Response to Commentary by Ian Jackson
I read with great eagerness the article penned by Ian Jackson in the Sun Newspaper of August 22nd, 2011 titled “Our youth simply do not care” only to be disappointed in the facts as stated and in the rash conclusions drawn from a poorly researched commentary. It felt more like Mr. Jackson was venting his disappointment than being objectionable in his criticism (I was expecting them to be more of a constructive nature). Maybe, I too, had too high of an expectation and for that I apologize to the writer.
Mr. Jackson goes on to use the example of the attendance and polling results at the National Youth Council of Dominica’s (NYCD) General Assembly as a primary example that the results “confirm the youth’s denial of themselves and their inability to organize and certainly a lack of motivation and direction as a unit.”
I would like to honestly ask Mr. Jackson: how does one (1) National Youth Council’s General Assembly election confirms that youths do not care? I see this as more of a social issue than a mere youth issue. If we look at the other elections, i.e. village council or by-elections, what is the voting trend? Is there a massive turnout of voters? The greater issue at hand is the fact that the youth get pigeonholed to a social (general) issue to give it significance, using young people as scapegoats, something that this writer has also done in his “Internet Children” calypso.
What troubles me about the writer’s assumption is that the he uses one instance to generalize about the entire youthful population. Every objectionable writer knows that generalizations are made based on trends as observed through data analysis usually other a significant period of time and not on one instance, especially when it pertains to human behavior and attitudes. This gut feeling analysis holds no water, like straw baskets.
To sit idly by and generalize on the state of youth affairs and their behaviors from second hand accounts (Mr. Jackson wasn’t present or hasn’t been present at a General Assembly of the National Youth Council in over five (5) years) is misleading and a rash judgment.
It feels like the judge has tried the defendant even before viewing the evidence at hand, a clear case or irrational analysis of the matter at hand.
I feel this article is disrespectful to those who worked tirelessly at the National Youth Council, often with little or no support from the “adult” population. This article also belittles the achievement of Miss Fenella Wenham (not Miss Jonella Williams) in becoming the first female President of the National Youth Council.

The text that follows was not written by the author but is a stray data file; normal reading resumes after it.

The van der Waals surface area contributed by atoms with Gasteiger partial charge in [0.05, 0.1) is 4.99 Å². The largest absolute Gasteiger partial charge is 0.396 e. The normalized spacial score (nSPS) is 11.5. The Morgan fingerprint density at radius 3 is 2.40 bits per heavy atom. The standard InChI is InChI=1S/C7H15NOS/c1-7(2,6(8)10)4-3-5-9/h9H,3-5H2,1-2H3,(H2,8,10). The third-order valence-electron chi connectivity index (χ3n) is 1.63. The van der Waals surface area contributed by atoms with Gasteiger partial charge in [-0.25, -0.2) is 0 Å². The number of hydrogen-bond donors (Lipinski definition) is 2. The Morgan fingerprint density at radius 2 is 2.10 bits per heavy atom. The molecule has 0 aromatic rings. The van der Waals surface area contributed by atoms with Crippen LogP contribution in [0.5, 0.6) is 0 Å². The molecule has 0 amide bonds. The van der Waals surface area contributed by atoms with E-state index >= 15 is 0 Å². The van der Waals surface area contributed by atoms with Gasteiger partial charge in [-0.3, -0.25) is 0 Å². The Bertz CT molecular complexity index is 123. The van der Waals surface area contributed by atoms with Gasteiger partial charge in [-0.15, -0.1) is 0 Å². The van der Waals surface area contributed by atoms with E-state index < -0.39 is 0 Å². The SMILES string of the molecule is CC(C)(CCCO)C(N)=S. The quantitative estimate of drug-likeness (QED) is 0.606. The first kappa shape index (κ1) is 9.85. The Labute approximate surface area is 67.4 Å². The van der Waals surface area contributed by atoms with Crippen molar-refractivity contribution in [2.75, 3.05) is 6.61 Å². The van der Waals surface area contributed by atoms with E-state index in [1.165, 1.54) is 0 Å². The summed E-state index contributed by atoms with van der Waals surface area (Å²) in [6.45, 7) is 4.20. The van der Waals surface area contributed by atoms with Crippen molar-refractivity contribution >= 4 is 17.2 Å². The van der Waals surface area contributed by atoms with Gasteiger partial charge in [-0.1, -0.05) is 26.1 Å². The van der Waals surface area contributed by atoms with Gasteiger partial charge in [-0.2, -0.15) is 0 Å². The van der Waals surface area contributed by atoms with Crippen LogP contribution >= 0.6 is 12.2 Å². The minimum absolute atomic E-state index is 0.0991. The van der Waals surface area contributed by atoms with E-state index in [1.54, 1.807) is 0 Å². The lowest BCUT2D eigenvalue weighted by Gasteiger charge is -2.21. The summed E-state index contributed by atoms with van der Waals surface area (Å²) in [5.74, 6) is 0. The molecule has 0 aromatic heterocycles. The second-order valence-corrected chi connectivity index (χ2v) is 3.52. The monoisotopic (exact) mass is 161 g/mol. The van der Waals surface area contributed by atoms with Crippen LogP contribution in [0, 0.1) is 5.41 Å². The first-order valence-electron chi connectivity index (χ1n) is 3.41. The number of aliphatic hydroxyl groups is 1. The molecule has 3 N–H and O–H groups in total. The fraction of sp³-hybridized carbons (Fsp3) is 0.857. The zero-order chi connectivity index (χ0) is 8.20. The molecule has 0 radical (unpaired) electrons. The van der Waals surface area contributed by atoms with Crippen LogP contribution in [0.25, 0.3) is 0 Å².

The article goes on to say that “one can’t say that we hear the voices of the youth on issues of national relevance such as Voters versus National ID cards or debates and discussions on integrity in public office… have they organized marches to sensitize their peers on AIDS or are they waiting for adults to do it for them?
These statements clearly come from someone who isn’t in touch with the realities especially as it relates to youth involvement in national and social issues. The National HIV/AIDS Response Unit will attest that the NYCD and other youth organization, groups and clubs have been key partners, stakeholders and participants in a number of their activities and have themselves of the past five (5) years organized numerous debates, discussions, marches, paraphernalia distribution and the likes with regards to HIV/AIDS awareness.
I can also point to more than one occasion where the NYCD openly and freely discussed the issues of National verses Voter ID, unemployment, crime and violence and various other societal ills on state and private media. Young people do discuss these issues and many others too but Mr. Jackson must also be aware that there are more avenues for discussion now than before and simply because the radio/television sources are not the chosen sources for youth doesn’t mean the absence of meaningful discussion.
I honestly think that the article should have given as much focus and credence to the other “school of thought” and should have even explored the influence of the behavior and attitudes of the “adult” generation on the “sewo” generation. Again it shows that adults are quick to judge youth without realizing that they are as much to blame for their attitudes and behaviors.
The outcomes and conclusions from a more concrete analysis would have been more fruitful and would have garnered more respect from me.
Clearly the author of “Internet Children” didn’t want to wait for it, or work hard to build his conclusion, he wanted his judgments now and he didn’t want to work for it!
There is more to be concerned about in this article but I think these points are enough, at least for now.
Delroy N. Williams